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Qualcomm Inc. agreed to resolve Labor Department sex discrimination in pay allegations by tying the administrative settlement to a private $19.5 million class action settlement negotiated last year, according to agency documents published April 11.
It’s unusual for conciliation agreements between a government contractor and the DOL’s Office of Federal Contract Compliance Programs to be connected to an earlier private settlement, a former OFCCP official and a management attorney told Bloomberg BNA. Neither are involved in the Qualcomm settlement.
“It is not unprecedented to have a private class lawsuit covering similar individuals or conduct as an OFCCP violation, but it’s pretty rare in my experience to see this kind of coordinated resolution,” said Pamela Coukos, a former OFCCP senior program advisor during the Obama administration. Coukos focused on compensation discrimination issues while at the agency. She’s now a co-founder and principal of Working IDEAL, a consulting firm in Washington.
The unusual settlement “represents what could be a coming trend,” Valerie J. Hoffman, a partner with Seyfarth Shaw in Los Angeles and Chicago and co-chair of the firm’s Employment Analytics Group and OFCCP, Affirmative Action & Diversity Team, told Bloomberg BNA.
“Where OFCCP is conducting a compliance evaluation that includes interviews of employees regarding their pay and pay equity, employees who believe they are being paid less based on their gender or race/ethnicity may decide to retain counsel and file a private lawsuit at the same time the OFCCP audit is continuing,” Hoffman said.
Here, the OFCCP between 2013 and 2014 conducted compliance audits of Qualcomm’s CDMA Tech and Corporate Services functional units. The majority of the OFCCP’s audits focus on specific contractor facilities. Functional audits, however, aren’t necessarily limited to a particular geographic area.
The agency evaluated and analyzed the units’ compensation systems and found “statistically significant pay disparities” between male and female employees in engineering job functions beginning in May 2011. The agency alleged that men were paid at a rate “significantly greater” than their female counterparts who were “equally or more qualified.” It issued a notice of violation in February 2017.
The agency said its March 6 conciliation agreement with Qualcomm “incorporates relief expected to be provided” in the private litigation, Pan v. Qualcomm Inc., S.D. Cal., No. 16-01885.
In that case, a class of about 3,300 female current and former Qualcomm employees alleged that the company discriminated against them in pay, promotions and other employment opportunities in violation of Title VII of the 1964 Civil Rights Act, the Equal Pay Act, and California law. The OFCCP enforces Executive Order 11,246, which contains prohibitions against pay discrimination similar to Title VII’s.
A proposed $19.5-million settlement in Pan was filed last July, one day after the complaint was filed. A federal judge in California granted preliminary approval of that proposal in December. A motion for final approval was filed in February.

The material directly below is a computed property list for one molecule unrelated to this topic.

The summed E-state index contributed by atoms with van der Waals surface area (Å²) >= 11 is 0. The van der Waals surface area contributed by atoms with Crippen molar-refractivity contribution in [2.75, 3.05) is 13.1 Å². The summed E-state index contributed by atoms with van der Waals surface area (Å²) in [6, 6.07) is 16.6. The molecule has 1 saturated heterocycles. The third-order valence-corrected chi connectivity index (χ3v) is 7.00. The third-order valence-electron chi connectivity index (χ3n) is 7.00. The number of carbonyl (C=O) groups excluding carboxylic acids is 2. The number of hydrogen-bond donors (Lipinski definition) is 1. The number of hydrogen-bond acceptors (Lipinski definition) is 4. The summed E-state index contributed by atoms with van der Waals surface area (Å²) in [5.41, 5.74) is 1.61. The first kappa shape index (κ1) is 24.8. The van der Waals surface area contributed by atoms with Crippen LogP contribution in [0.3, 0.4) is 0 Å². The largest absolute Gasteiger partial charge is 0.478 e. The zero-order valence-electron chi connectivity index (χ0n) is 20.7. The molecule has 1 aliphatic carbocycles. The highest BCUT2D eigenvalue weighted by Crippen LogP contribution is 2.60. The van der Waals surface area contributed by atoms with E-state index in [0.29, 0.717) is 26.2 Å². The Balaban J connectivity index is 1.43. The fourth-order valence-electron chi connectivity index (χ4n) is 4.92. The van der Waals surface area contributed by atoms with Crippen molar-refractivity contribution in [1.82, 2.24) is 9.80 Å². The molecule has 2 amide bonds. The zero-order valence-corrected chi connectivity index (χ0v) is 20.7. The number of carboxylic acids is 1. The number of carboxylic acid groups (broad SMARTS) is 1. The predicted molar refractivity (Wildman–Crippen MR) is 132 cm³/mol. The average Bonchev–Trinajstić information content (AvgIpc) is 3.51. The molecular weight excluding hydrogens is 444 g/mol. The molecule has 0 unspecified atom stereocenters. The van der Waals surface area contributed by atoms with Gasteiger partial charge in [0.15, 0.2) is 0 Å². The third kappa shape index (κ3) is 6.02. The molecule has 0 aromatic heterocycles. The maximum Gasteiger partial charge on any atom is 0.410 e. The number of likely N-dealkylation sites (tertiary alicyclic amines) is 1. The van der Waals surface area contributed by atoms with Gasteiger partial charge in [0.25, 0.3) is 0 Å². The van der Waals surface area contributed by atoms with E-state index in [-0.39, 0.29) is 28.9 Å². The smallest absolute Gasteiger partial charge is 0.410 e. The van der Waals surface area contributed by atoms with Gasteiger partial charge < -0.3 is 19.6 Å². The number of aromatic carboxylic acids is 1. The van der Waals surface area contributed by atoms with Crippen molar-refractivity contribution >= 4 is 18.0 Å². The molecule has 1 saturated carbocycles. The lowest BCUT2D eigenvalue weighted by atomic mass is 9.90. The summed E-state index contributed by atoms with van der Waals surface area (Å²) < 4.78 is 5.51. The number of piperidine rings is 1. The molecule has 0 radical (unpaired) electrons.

The OFCCP said the provisions of the Pan settlement agreement “shall provide an effective remedy for the female engineers identified by OFCCP.” Its conciliation agreement with Qualcomm also includes various compliance monitoring and reporting requirements.
The OFCCP’s settlement with Qualcomm follows pay bias settlements the agency reached earlier this year with Land O’Lakes Inc. and LexisNexis Risk Solutions. It also follows agency administrative lawsuits alleging pay discrimination against JPMorgan Chase & Co. and Oracle America Inc.
Furthermore, the OFCCP is currently taking on Google Inc. in a lawsuit claiming the company unlawfully denied the agency access to its compensation data.
The OFCCP-Qualcomm settlement “seems like a positive outcome in concept,” Coukos said.
“From the worker perspective, it means that in addition to court oversight there will also be agency monitoring of the injunctive relief and salary adjustments through the reports provided to OFCCP,” Coukos said. “At the same time, the employer is getting a complete resolution of the issues.”
Hoffman said the settlement serves to remind contractors that they should be making efforts to ensure that their pay is defensible. This includes conducting their own analysis under attorney-client privilege to “identify and remedy any differences that appear to be linked to gender or race,” she said.
Qualcomm representatives didn’t immediately respond to Bloomberg BNA’s April 11 request for comments. A DOL spokesman declined to comment on the settlement apart from acknowledging that it’s “not common.” Attorneys with Sanford Heisler, which represented the class of female employees in Pan, also declined to comment.
Qualcomm and its subsidiaries have received more than $6 million in federal contracts since fiscal year 2013, according to Bloomberg Government’s database of publicly reported government contracts.
To contact the reporter on this story: Jay-Anne B. Casuga in Washington at email@example.com
The conciliation agreement is available at http://src.bna.com/nPu.
Copyright © 2017 The Bureau of National Affairs, Inc. All Rights Reserved.
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